July 6th – We are heading into Desolation.
Lots of animal sounds last night, but all gear is OK this morning and we were lucky it was not a spring tide, with our spot just above the high tide line on the beach.
We left our beautiful white sand beach and paddled 7 miles over to Savory island to snack and rest on some granite rocks on the South East end of the island. We are both tired, but it is beautiful – warm, 70 degrees and calm, a great day for paddling!
After Savory we kept on North, passed the Cracroft islands and rounded the corner of the Malaspina peninsula – Point Susan on sore butts – Wow, What a site!. The spectacular Northern peaks, blue water and islands – It’s Desolation Baby!
We checked out small Desolation island for a rock ledge campsite, but decided against it because it was in the shade. So we paddled over to Martin island to camp. Holding the kayaks off of the rocks, as we took turns unloading, while teetering on a slippery rock ledge.
The tide has been rising ever since we landed and we have been swimming naked in the warm sea, and drying off everything on the hot rock ledge. If this is what it feel like to be a seal, then I want to be a seal in my next life! I set out a bobber and a huchi and watched the sun set. Blissfully tired, relaxed from swimming and warming up on the rocks and well fed on canned salmon, cheese, salami and miso soup.
Total miles: 236, Martin Island
Conditions: 80F! Barometer holding at 1017
Backtracking: Finished Texada yesterday afternoon. That’s one long island. Actually quite a lovely island (except for the limestone factory, which was horrendous). Eagles, seals, other birds, and the occasional rocky beach. Other than two tugs with barges in the morning, plus one fishing boat, we didn’t see anyone else. When we reached the end at Blubber Point and Blubber Bay it was another matter however: ferries, pleasure craft, the town of Powell River. Tracy got a call on her cell in the middle of the bay with permission to camp on Harwood. This island is privately held by one of the Native tribes, who graciously allowed us to camp for the night. We crossed over and decided we wanted the sunny west side. We found a boat moored in a likely cove, so kept paddling. While beautiful, camping prospects looked grim. We did find a delightful stream though, and gratefully washed off a couple days’ worth of salt crust. With camping options fading with the day, we decided to head back to the occupied cove. Day users only, so we got a fantastic sugar sand beach all to ourselves. There was even a sliver left at high tide. Eagles have been sighted everywhere, and here there was one perched on the rock outcropping at the edge of the cove.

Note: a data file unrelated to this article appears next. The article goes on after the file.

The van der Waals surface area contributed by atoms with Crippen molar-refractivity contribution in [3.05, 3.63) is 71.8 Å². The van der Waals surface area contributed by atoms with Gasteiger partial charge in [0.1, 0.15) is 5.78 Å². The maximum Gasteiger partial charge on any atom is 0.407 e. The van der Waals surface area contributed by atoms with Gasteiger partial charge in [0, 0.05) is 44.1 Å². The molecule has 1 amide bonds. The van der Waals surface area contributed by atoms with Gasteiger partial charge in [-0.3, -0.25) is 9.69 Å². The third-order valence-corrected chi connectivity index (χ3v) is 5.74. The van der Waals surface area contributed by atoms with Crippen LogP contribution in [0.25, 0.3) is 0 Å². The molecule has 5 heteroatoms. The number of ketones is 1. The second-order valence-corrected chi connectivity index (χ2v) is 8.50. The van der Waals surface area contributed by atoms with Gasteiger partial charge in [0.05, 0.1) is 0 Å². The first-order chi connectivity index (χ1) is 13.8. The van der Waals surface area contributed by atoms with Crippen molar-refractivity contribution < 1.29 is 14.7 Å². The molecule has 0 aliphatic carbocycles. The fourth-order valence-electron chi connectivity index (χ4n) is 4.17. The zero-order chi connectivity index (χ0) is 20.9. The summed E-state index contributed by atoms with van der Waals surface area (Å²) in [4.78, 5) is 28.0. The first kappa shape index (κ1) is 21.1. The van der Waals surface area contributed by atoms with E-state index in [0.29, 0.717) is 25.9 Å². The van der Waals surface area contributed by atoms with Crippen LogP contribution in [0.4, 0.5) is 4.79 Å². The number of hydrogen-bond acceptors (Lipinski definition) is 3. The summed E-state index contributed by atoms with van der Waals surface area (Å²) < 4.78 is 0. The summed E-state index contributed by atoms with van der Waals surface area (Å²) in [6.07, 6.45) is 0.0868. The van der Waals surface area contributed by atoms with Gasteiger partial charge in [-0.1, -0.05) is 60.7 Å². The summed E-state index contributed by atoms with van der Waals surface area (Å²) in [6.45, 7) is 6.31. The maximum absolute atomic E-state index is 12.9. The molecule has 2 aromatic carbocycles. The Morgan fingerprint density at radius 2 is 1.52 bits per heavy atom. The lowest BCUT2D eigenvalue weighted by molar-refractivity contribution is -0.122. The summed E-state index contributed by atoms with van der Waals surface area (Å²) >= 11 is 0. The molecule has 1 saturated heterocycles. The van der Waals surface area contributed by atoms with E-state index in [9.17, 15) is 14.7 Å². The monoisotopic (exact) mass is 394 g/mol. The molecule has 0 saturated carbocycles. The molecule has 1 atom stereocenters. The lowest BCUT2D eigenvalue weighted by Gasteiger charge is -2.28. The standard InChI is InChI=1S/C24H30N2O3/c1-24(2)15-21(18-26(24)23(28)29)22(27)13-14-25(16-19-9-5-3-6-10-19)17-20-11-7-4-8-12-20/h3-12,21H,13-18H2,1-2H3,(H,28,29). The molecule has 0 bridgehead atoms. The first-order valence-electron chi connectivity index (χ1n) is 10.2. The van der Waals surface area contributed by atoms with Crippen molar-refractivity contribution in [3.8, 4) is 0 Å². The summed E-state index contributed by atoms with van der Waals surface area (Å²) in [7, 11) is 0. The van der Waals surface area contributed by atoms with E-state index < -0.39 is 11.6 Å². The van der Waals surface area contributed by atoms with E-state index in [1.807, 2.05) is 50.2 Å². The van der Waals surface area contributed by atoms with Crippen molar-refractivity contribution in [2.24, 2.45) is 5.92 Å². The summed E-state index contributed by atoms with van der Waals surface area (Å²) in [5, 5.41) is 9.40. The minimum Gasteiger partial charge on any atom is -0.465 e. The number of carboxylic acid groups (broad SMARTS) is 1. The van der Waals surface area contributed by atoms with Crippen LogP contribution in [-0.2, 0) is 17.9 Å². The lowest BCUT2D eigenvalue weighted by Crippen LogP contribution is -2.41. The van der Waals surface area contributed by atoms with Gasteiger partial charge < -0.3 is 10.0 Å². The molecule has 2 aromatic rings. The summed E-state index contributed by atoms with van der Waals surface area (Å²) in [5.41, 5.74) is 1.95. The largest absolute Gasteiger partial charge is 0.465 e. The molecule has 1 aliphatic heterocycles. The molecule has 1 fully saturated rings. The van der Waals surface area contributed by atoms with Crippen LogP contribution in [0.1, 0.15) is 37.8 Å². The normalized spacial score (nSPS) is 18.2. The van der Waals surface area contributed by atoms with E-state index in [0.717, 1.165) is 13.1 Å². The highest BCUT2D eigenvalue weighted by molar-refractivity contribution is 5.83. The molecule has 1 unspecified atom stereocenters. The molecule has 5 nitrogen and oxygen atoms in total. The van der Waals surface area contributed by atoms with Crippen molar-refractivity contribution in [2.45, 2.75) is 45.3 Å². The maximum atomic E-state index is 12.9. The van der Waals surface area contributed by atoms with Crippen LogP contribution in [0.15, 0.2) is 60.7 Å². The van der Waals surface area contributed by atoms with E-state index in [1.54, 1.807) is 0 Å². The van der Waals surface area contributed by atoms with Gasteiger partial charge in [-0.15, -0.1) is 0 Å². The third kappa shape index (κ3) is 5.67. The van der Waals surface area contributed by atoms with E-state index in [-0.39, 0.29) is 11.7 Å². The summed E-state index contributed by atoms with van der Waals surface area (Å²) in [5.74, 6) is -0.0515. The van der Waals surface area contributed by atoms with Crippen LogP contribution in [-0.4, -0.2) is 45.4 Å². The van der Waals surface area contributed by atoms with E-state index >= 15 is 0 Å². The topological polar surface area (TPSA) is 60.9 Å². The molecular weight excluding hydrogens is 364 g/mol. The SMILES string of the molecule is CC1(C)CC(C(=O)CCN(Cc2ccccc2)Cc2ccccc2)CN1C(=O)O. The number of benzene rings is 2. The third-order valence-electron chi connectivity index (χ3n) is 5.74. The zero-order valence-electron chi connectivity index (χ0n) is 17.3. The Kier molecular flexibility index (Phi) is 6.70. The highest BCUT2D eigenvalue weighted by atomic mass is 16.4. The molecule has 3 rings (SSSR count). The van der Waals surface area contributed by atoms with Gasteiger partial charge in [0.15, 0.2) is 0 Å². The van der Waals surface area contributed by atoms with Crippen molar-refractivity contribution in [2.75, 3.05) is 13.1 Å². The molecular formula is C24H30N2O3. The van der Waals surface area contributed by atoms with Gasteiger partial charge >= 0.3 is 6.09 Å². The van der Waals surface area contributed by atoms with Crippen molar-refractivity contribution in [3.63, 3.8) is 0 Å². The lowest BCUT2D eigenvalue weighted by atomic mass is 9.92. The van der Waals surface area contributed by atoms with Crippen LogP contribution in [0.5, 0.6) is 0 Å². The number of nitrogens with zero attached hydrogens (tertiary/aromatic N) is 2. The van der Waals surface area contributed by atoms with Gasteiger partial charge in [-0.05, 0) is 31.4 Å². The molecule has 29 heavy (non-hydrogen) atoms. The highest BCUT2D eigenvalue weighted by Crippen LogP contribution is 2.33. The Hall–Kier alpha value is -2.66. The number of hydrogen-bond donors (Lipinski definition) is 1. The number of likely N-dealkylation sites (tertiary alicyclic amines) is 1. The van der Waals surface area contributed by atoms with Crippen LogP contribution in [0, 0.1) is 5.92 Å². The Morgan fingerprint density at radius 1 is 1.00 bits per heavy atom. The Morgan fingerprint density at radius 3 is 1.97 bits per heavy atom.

Today dawned clear and glorious. We took our time for a leisurely start at high tide. Savoy Island was the first destination of the day. Clear and warm with a slight (max 5kt) tail wind. Other than the second day of this trip when we had headwinds, it has been unbelievably calm for the most part. Yesterday was the only other time we had a slight northerly; otherwise any wind so far has been from the SE. Savoy had nice sandy beaches and a lot of homes on the bluff over the beach. Two hours/eight miles and then a break is just about perfect. Our next break was to be on the Copelands, but the lowering tide did not leave many landing options, and gave a slight paddling assist for us. Why stop when we can paddle? At this point we crossed 50 degrees north. On to Susan Point at the end of the Malaspina peninsula. We turned the corner, and to the east were glorious mountains! Whistler? We checked out Station Islands, but a sketchy site didn’t promise afternoon sun. We have become dedicated sun worshipers. We crossed over to Martin Island and got the sun in spades! An awkward landing at low tide was rewarded with slabs of sun warmed rock and a fantastic campsite all to ourselves. We are both very tired, so we plan to take it easy tomorrow.